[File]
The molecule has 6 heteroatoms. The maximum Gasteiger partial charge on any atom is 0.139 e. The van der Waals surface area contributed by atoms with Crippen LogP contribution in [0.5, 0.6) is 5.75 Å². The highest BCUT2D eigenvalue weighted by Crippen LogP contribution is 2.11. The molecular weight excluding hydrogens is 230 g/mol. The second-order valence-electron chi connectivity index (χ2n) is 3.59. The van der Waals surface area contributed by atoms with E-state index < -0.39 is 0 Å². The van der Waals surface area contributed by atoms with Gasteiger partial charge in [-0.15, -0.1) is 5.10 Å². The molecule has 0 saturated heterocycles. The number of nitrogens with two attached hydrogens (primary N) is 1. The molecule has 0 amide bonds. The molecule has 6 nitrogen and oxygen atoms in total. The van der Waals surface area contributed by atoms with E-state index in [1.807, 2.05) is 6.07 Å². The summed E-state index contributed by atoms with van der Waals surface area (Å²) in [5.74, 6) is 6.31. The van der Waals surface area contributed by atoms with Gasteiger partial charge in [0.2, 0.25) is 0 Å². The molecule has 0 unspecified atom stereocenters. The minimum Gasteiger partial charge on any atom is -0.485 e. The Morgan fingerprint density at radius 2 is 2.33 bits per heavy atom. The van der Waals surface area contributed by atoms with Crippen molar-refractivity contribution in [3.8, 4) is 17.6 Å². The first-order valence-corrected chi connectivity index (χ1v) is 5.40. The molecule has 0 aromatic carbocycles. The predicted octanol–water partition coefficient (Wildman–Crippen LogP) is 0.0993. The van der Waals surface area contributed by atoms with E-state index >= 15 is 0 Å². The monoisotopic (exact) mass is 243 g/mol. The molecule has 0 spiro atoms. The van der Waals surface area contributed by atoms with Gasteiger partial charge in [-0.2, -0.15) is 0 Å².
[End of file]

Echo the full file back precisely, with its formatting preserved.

The molecule has 6 heteroatoms. The maximum Gasteiger partial charge on any atom is 0.139 e. The van der Waals surface area contributed by atoms with Crippen LogP contribution in [0.5, 0.6) is 5.75 Å². The highest BCUT2D eigenvalue weighted by Crippen LogP contribution is 2.11. The molecular weight excluding hydrogens is 230 g/mol. The second-order valence-electron chi connectivity index (χ2n) is 3.59. The van der Waals surface area contributed by atoms with E-state index < -0.39 is 0 Å². The van der Waals surface area contributed by atoms with Gasteiger partial charge in [-0.15, -0.1) is 5.10 Å². The molecule has 0 saturated heterocycles. The number of nitrogens with two attached hydrogens (primary N) is 1. The molecule has 0 amide bonds. The molecule has 6 nitrogen and oxygen atoms in total. The van der Waals surface area contributed by atoms with E-state index in [1.807, 2.05) is 6.07 Å². The summed E-state index contributed by atoms with van der Waals surface area (Å²) in [5.74, 6) is 6.31. The van der Waals surface area contributed by atoms with Gasteiger partial charge in [0.2, 0.25) is 0 Å². The molecule has 0 unspecified atom stereocenters. The minimum Gasteiger partial charge on any atom is -0.485 e. The Morgan fingerprint density at radius 2 is 2.33 bits per heavy atom. The van der Waals surface area contributed by atoms with Crippen molar-refractivity contribution in [3.8, 4) is 17.6 Å². The first-order valence-corrected chi connectivity index (χ1v) is 5.40. The molecule has 0 aromatic carbocycles. The predicted octanol–water partition coefficient (Wildman–Crippen LogP) is 0.0993. The van der Waals surface area contributed by atoms with E-state index >= 15 is 0 Å². The monoisotopic (exact) mass is 243 g/mol. The molecule has 0 spiro atoms. The van der Waals surface area contributed by atoms with Gasteiger partial charge in [-0.2, -0.15) is 0 Å².